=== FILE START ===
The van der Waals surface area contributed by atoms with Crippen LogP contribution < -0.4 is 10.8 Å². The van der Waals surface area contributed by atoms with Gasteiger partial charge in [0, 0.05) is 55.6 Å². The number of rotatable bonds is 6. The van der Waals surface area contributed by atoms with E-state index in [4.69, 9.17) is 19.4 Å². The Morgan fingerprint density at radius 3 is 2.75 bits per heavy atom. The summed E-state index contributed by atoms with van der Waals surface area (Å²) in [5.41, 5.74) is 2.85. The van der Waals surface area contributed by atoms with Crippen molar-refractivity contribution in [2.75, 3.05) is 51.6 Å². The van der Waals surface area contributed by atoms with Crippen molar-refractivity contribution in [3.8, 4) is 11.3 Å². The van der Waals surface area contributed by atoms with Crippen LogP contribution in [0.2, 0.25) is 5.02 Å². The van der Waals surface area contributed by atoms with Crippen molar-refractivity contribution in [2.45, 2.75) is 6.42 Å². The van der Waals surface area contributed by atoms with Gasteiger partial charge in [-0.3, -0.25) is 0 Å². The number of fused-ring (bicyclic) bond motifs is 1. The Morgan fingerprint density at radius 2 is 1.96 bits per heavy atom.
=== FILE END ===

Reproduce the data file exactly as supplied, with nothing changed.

The van der Waals surface area contributed by atoms with Crippen LogP contribution < -0.4 is 10.8 Å². The van der Waals surface area contributed by atoms with Gasteiger partial charge in [0, 0.05) is 55.6 Å². The number of rotatable bonds is 6. The van der Waals surface area contributed by atoms with E-state index in [4.69, 9.17) is 19.4 Å². The Morgan fingerprint density at radius 3 is 2.75 bits per heavy atom. The summed E-state index contributed by atoms with van der Waals surface area (Å²) in [5.41, 5.74) is 2.85. The van der Waals surface area contributed by atoms with Crippen molar-refractivity contribution in [2.75, 3.05) is 51.6 Å². The van der Waals surface area contributed by atoms with Crippen molar-refractivity contribution in [3.8, 4) is 11.3 Å². The van der Waals surface area contributed by atoms with Crippen LogP contribution in [0.2, 0.25) is 5.02 Å². The van der Waals surface area contributed by atoms with Crippen molar-refractivity contribution in [2.45, 2.75) is 6.42 Å². The van der Waals surface area contributed by atoms with Gasteiger partial charge in [-0.3, -0.25) is 0 Å². The number of fused-ring (bicyclic) bond motifs is 1. The Morgan fingerprint density at radius 2 is 1.96 bits per heavy atom.